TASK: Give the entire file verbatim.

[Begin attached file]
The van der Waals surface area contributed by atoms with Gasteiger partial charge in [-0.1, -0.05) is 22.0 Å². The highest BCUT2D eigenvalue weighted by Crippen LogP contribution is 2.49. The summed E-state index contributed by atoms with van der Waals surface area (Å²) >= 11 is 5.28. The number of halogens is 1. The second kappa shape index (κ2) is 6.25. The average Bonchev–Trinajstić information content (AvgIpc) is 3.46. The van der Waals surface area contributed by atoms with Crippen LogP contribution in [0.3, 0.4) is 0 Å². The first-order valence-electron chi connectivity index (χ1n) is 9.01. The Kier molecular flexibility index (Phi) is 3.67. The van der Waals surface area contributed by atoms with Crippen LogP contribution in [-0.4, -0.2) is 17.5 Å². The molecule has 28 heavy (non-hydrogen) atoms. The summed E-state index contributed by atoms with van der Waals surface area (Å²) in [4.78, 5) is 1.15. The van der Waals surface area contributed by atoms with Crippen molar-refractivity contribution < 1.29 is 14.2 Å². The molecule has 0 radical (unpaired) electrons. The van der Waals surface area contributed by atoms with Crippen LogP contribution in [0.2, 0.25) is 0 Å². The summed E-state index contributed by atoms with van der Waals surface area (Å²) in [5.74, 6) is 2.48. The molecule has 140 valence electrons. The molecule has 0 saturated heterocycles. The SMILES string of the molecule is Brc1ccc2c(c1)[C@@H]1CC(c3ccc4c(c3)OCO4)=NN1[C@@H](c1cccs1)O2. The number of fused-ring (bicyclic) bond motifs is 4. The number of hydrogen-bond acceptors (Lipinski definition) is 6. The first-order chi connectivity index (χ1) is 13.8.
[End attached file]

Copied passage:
The van der Waals surface area contributed by atoms with Gasteiger partial charge in [-0.1, -0.05) is 22.0 Å². The highest BCUT2D eigenvalue weighted by Crippen LogP contribution is 2.49. The summed E-state index contributed by atoms with van der Waals surface area (Å²) >= 11 is 5.28. The number of halogens is 1. The second kappa shape index (κ2) is 6.25. The average Bonchev–Trinajstić information content (AvgIpc) is 3.46. The van der Waals surface area contributed by atoms with Crippen LogP contribution in [0.3, 0.4) is 0 Å². The first-order valence-electron chi connectivity index (χ1n) is 9.01. The Kier molecular flexibility index (Phi) is 3.67. The van der Waals surface area contributed by atoms with Crippen LogP contribution in [-0.4, -0.2) is 17.5 Å². The molecule has 28 heavy (non-hydrogen) atoms. The summed E-state index contributed by atoms with van der Waals surface area (Å²) in [4.78, 5) is 1.15. The van der Waals surface area contributed by atoms with Crippen molar-refractivity contribution < 1.29 is 14.2 Å². The molecule has 0 radical (unpaired) electrons. The van der Waals surface area contributed by atoms with Crippen LogP contribution in [0.2, 0.25) is 0 Å². The summed E-state index contributed by atoms with van der Waals surface area (Å²) in [5.74, 6) is 2.48. The molecule has 140 valence electrons. The molecule has 0 saturated heterocycles. The SMILES string of the molecule is Brc1ccc2c(c1)[C@@H]1CC(c3ccc4c(c3)OCO4)=NN1[C@@H](c1cccs1)O2. The number of fused-ring (bicyclic) bond motifs is 4. The number of hydrogen-bond acceptors (Lipinski definition) is 6. The first-order chi connectivity index (χ1) is 13.8.